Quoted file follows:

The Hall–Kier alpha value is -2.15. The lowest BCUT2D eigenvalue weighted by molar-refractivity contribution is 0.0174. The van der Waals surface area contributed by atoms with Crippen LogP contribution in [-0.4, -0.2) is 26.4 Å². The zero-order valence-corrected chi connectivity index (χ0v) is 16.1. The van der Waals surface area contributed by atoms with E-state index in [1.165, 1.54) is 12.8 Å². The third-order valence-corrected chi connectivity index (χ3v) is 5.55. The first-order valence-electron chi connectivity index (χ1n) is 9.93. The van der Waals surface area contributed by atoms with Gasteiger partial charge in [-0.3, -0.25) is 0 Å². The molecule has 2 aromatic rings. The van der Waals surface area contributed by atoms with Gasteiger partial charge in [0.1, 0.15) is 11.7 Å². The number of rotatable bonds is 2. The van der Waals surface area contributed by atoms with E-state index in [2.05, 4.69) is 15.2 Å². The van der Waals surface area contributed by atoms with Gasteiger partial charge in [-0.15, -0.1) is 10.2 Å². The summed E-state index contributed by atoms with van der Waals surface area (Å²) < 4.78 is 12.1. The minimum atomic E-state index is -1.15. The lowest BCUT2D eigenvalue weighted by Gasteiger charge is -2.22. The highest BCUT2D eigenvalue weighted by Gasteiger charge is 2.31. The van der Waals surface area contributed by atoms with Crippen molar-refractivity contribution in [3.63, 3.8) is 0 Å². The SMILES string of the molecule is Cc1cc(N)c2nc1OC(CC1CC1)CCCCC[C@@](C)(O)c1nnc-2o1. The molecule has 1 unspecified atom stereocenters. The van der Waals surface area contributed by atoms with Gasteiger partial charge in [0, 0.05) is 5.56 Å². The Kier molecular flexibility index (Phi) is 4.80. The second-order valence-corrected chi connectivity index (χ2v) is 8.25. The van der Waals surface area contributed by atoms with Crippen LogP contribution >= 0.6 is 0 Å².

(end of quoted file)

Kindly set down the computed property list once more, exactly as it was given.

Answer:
The Hall–Kier alpha value is -2.15. The lowest BCUT2D eigenvalue weighted by molar-refractivity contribution is 0.0174. The van der Waals surface area contributed by atoms with Crippen LogP contribution in [-0.4, -0.2) is 26.4 Å². The zero-order valence-corrected chi connectivity index (χ0v) is 16.1. The van der Waals surface area contributed by atoms with E-state index in [1.165, 1.54) is 12.8 Å². The third-order valence-corrected chi connectivity index (χ3v) is 5.55. The first-order valence-electron chi connectivity index (χ1n) is 9.93. The van der Waals surface area contributed by atoms with Gasteiger partial charge in [-0.3, -0.25) is 0 Å². The molecule has 2 aromatic rings. The van der Waals surface area contributed by atoms with Gasteiger partial charge in [0.1, 0.15) is 11.7 Å². The number of rotatable bonds is 2. The van der Waals surface area contributed by atoms with E-state index in [2.05, 4.69) is 15.2 Å². The van der Waals surface area contributed by atoms with Gasteiger partial charge in [-0.15, -0.1) is 10.2 Å². The summed E-state index contributed by atoms with van der Waals surface area (Å²) < 4.78 is 12.1. The minimum atomic E-state index is -1.15. The lowest BCUT2D eigenvalue weighted by Gasteiger charge is -2.22. The highest BCUT2D eigenvalue weighted by Gasteiger charge is 2.31. The van der Waals surface area contributed by atoms with Crippen molar-refractivity contribution in [3.63, 3.8) is 0 Å². The SMILES string of the molecule is Cc1cc(N)c2nc1OC(CC1CC1)CCCCC[C@@](C)(O)c1nnc-2o1. The molecule has 1 unspecified atom stereocenters. The van der Waals surface area contributed by atoms with Gasteiger partial charge in [0, 0.05) is 5.56 Å². The Kier molecular flexibility index (Phi) is 4.80. The second-order valence-corrected chi connectivity index (χ2v) is 8.25. The van der Waals surface area contributed by atoms with Crippen LogP contribution >= 0.6 is 0 Å².